Trolls Freak Me Out and Other Random Thoughts on Norway

DSC_2830As I write this we are traveling home from a weeklong trip to Norway. We had a great time and there will probably be another blog or two on what we did and saw but for now I just have a few random thoughts to share with you.

  • Trolls freak me out. – You cannot go into a Norwegian gift shop without seeing a figurine of a troll. I finally had to ask a sales clerk what the trolls were all about. It seems that Scandinavian folklore suggests that the trolls lived in the caves that you see in the woods and along the fjords. It’s a cute little story explaining why there are so many caves and I’m fine with that. But when I see the impish faced figurines, with their long frizzy hair, and hairy tails, well, they just make me a little squeamish. One story I read about them says they are “generally not fair to behold.” I couldn’t agree more.
  • Rømmegrøt – In the late 1800’s and early 1900’s Norwegian immigrants moved to the Midwest in mass and thus there are plenty of traditional Norwegian foods that have been passed down from generation to generation. Delicacies such as Krumkake, Lefse, and Kringla are all delicious and greatly enjoyed around here during the Christmas season. But there was one dish I saw in Norway that I’d never heard of, Rømmegrøt (or Rommegrot, as we’d spell it in the United States). In English it would be called Sour Cream Porridge and I’m sure that it would make every cardiologist in America wince. I looked for the recipe online to see if I understood it correctly. Basically it’s 35% fat sour cream, flour, high fat milk (so basically more cream) and a little bit of salt. It is served warm and then you add (are you ready) BUTTER, cinnamon sugar, and sometimes raisins. Unfortunately (or fortunately, depending on your point of view), I was unable to taste this due to my dairy intolerance but I can only assume it’s quite delicious because lots of people were ordering it.
  • Clearly Marked Bathrooms – Because we were visiting with relatives we were able to be in quite a few private homes. Every single one had a plaque on the bathroom door with the word Toalett (or WC for Water Closet). Even a non-Norwegian-speaking person such as myself could figure out that this was where the bathroom is located. All I can say about this is, GENIUS! No need to wander aimlessly through a stranger’s home in an effort to locate the bathroom. Perhaps we should incorporate this into American culture.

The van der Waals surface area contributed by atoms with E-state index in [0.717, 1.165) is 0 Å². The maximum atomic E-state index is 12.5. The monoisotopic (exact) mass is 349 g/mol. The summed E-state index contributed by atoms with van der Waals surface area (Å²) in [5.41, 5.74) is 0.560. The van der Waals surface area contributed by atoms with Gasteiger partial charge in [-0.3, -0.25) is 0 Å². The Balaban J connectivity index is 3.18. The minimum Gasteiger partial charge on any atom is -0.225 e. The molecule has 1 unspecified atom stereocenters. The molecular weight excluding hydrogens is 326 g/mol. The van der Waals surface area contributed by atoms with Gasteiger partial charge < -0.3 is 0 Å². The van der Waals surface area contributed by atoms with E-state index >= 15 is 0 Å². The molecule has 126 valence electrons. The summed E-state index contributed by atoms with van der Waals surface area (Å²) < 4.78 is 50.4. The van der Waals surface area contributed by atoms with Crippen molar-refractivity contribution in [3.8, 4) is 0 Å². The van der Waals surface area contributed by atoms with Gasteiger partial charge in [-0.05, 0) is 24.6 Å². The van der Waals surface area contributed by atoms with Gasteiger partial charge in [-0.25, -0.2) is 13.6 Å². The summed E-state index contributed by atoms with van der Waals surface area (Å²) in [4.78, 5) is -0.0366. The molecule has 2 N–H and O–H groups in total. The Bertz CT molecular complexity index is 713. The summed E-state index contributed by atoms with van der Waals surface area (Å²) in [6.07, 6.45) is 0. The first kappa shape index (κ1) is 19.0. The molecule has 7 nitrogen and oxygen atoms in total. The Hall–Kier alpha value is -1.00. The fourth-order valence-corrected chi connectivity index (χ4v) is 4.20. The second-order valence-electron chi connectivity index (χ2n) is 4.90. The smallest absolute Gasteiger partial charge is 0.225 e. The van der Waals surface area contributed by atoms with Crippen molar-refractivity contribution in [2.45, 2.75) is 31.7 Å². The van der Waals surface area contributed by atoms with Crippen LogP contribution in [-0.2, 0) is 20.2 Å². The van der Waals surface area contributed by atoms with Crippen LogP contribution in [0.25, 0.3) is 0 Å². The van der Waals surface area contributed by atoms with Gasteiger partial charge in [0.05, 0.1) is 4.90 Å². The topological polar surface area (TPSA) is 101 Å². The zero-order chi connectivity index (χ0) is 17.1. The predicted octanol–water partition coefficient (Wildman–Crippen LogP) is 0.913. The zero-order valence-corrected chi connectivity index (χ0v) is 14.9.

• Passports – O.K., this one was pretty disappointing. Our travel to Norway took us into Europe at the Amsterdam airport thus the only stamp on our passport from this trip says “Amsterdam.” There is no indication that I have even been to Norway. I realize that this is a small matter and not really worthy wasting my time on but still, I was a little sad. Good thing I have some pictures or there would be no proof of my visit. I wonder if the passport authorities would be upset if I put a sticker of a Norwegian flag on some random page?
  • Best time to Visit – Clearly the best time to visit Norway is the beginning of August. The weather, though fickle, is very pleasant but more importantly, this is the time of year that the strawberries and raspberries begin to ripen. I could have eaten them all day long. Most people eat them with cream but trust me, they are delicious straight from the garden.
  • You Know You’re From Minnesota When – Like I said at the beginning of this post, there were many Norwegians who immigrated to the United States (and particularly the Midwest) in the late 19th and early 20th centuries and the somewhat humorous result of this immigration (and the fact that we live in the midst of the families of said immigrants) is that we were continually seeing people who reminded us of friends back home. In other words, if you live in Minnesota, I probably saw your long lost cousin at some point during our trip.

Like I said, more on our trip later. I didn’t get this posted last night when we got home because, quite frankly, I was just too tired. But, let me leave you with a few more random thoughts gleaned from the plane trip home.

  • There comes a time in a man’s life where he should give up wearing long hair and bandana headbands. I’m not sure when that is but it’s definitely before 60. Just sayin’.
  • I hope that the guy who invented flushable toilet seat covers is very rich. He deserves it.
  • Getting off of a plane after an overseas flight is much like walking out of a trash can. God bless the crew that cleans that mess up!

And, as they say, “Be it ever so humble, there’s no place like home.”

 

2 comments on “Trolls Freak Me Out and Other Random Thoughts on Norway

  1. Debby

    Nancy I just love your writing!! We have been to Norway twice and the Troll tales are very interesting! I was even given a book about them! We have been there in August also and it was lovely. It sounds like you had a wonderful trip. Our daughter lives in Trondheim, which is north of where you were.

  2. Susan Nelson

    Loved your remarks especially as we are planning a trip to Norway soon!! I feel the same way about trolls but have never been brave enough to say so when among my Norwegian relatives!

    Sue

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